A Visit to the Daterra Estate in Brazil
By Ari Weinzweig
The Complexity of Getting a Great Cup of Coffee
The truth is that tea is my first language and it’s pretty safe to say that it always will be. But everything changed for me when we started Zingerman’s Coffee Company in 2003. As in every Zingerman’s business, getting to know our suppliers is an important (and usually really fun) part of bringing great food back to Ann Arbor. Among our favorites in the coffee world are the folks at the Daterra Estate in Brazil from whom we buy the green beans we roast here for our espresso (and a few other of our fantastic coffees).
The Beans in Brazil
The Daterra farm project dates back to the 1980s. Having made it financially through many decades of super-successful work in the tire industry, the De Paschoal family decided that they wanted to build a new business, one that would be more ecologically and socially sustainable than rubber. They gave themselves the assignment of finding something that was unique to Brazil, a business that would help their country, its people, and its amazing environment. They settled on coffee, and 18 years ago began the work to build what is now Daterra, a positive, cooperative and caring community in an industry—coffee—that’s not generally known for those sorts of things.
The name “Daterra” means “the earth” in Portuguese and, not surprisingly, a big push for Daterra right from the start was to do the right thing by the environment. They were the first coffee farm in Brazil to be Rainforest Alliance Certified. While they aren’t certified organic, they are working on some organic coffees for the future. When they do use chemicals they do so sparingly, putting down as little as they possibly can, and that only after looking at natural alternatives first. They have a huge composting project. They use the recycled water, solar heating, fertilize with the pulp and husks left from processing the coffee…all that stuff you’re supposed to do but so few folks really do.
Of the 17,000 acres on the farm, 7,000 are currently planted in coffee. The other 10,000 have been dedicated as a nature preserve for wild animals and trees that are native to this part of the Cerrado. They have a nursery on the farm where they work to grow indigenous trees and plants for use on the farmlands. They are also working to bring the native fauna back, and/or protect those that are still there. In laying out the farm, they actually blocked off corridors so that the animals can move freely and not have their rhythms set off by the coffee growing.
One of the simplest, but most important, of their innovations was the move to ship Daterra’s best coffees in sealed foil bags inside boxes, not in the old-style jute bags that everyone else has used religiously for centuries. “Usually in Brazil the families in the coffee business have been in it for hundreds of years. But we don’t come from a coffee family,” Isabela DePaschoal, daughter of the founder, explained. “Which means that we ask questions that other people don’t ask. We’re not scared of trying new things. So we started to ask about why do we ship in jute bags because the coffee in them is exposed to air and light. That’s when we came up with the idea of using the vacuum pack inside a cardboard box to protect the coffee.” And, she’s right—the coffee does hold up much better and stays freer of off-aromas that can mar coffee stored in jute.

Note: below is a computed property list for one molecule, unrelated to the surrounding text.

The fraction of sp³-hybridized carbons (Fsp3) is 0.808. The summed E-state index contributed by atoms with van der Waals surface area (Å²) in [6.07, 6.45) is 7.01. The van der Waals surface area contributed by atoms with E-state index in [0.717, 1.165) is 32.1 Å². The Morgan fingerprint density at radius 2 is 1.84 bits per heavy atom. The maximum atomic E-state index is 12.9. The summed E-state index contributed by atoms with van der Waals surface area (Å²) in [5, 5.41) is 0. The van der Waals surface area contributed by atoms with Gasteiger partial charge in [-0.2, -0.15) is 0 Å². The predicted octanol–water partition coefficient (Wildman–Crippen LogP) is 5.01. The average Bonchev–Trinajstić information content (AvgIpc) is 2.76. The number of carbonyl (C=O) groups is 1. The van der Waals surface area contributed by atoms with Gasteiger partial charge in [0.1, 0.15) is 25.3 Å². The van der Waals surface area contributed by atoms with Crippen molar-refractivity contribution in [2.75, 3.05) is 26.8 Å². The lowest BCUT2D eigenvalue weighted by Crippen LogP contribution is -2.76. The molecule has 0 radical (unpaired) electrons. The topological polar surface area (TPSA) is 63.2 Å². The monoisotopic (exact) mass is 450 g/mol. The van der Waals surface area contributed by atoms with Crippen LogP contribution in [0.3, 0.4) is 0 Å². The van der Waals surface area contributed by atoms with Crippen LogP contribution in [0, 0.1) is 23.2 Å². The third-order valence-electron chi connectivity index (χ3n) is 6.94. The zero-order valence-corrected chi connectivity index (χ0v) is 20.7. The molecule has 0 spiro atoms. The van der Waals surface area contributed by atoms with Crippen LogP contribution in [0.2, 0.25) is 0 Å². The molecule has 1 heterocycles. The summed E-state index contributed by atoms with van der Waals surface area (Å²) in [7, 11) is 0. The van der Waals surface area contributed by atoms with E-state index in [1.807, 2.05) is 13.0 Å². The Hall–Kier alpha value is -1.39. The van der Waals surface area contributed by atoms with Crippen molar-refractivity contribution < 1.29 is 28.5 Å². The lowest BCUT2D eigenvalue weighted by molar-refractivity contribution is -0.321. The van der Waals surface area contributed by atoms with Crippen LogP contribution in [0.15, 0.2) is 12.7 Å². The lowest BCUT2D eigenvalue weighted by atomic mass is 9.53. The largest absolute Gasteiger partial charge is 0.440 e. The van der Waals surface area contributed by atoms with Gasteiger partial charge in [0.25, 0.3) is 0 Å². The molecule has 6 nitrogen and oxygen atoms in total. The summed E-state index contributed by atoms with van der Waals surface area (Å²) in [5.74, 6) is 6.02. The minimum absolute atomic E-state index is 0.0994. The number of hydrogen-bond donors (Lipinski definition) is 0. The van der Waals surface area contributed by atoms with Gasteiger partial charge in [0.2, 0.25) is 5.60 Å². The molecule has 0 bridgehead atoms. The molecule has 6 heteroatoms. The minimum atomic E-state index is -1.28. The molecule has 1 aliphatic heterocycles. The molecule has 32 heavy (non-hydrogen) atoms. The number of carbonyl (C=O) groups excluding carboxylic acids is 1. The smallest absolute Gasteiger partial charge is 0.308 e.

There are dozens of other examples as well. Special little carts that move the fresh coffee on the drying patios to facilitate more effective moisture evaporation. Daily postings of color-coded maps that show the level of ripeness of the coffee in that area and the state of the harvesting. Black-light inspection of the highest-grade coffees is used to identify defects in the structure of the dried beans, an idea originally employed by the blueberry industry, which has the same problem.
Buying Green, Roasting Brown, Drinking Black
As great as the work done at Daterra is, it would be worth little more than the inventory value of their product unless someone buys the green beans and then roasts them to make the coffee ready for brewing. Granted I’m biased, but I think Allen and Steve (managing partners at Zingerman’s Coffee Company) do both tasks really well. Buying and roasting is certainly no perfect science; there are something like 2,000 different flavor elements in a coffee bean, so I can’t imagine a formula that’s going to tell you exactly how to bring out the best in each bean. The skill of the roaster is basically to find and release the natural flavors that would otherwise remain locked inside the green (raw) beans. And Allen (as the Chief Bean Hound) has consistently impressed me with his ability to do this.
The best work in the world in growing, processing, selecting, and roasting can be completely ruined by bad brewing. This is particularly, especially, emphatically the case when it comes to espresso. To make it consistently great, the folks behind the bar have to taste regularly, then adjust the grind, the dose and the speed at which a shot is pulled to make sure that the espresso we serve is as superb as it should be.
So with that in mind, I want to pay tribute to the businesses that have been so diligent in doing the tasting and constant recalibrating that it takes to make great brewed coffee and espresso a reality: The staff and management Next Door at the Deli, the Roadshow, and the bakeshop. Without their work, it’s clear that all of Daterra’s incredible effort, and the great roasting and selection work by Allen could easily be converted into one more mediocre little cup of coffee.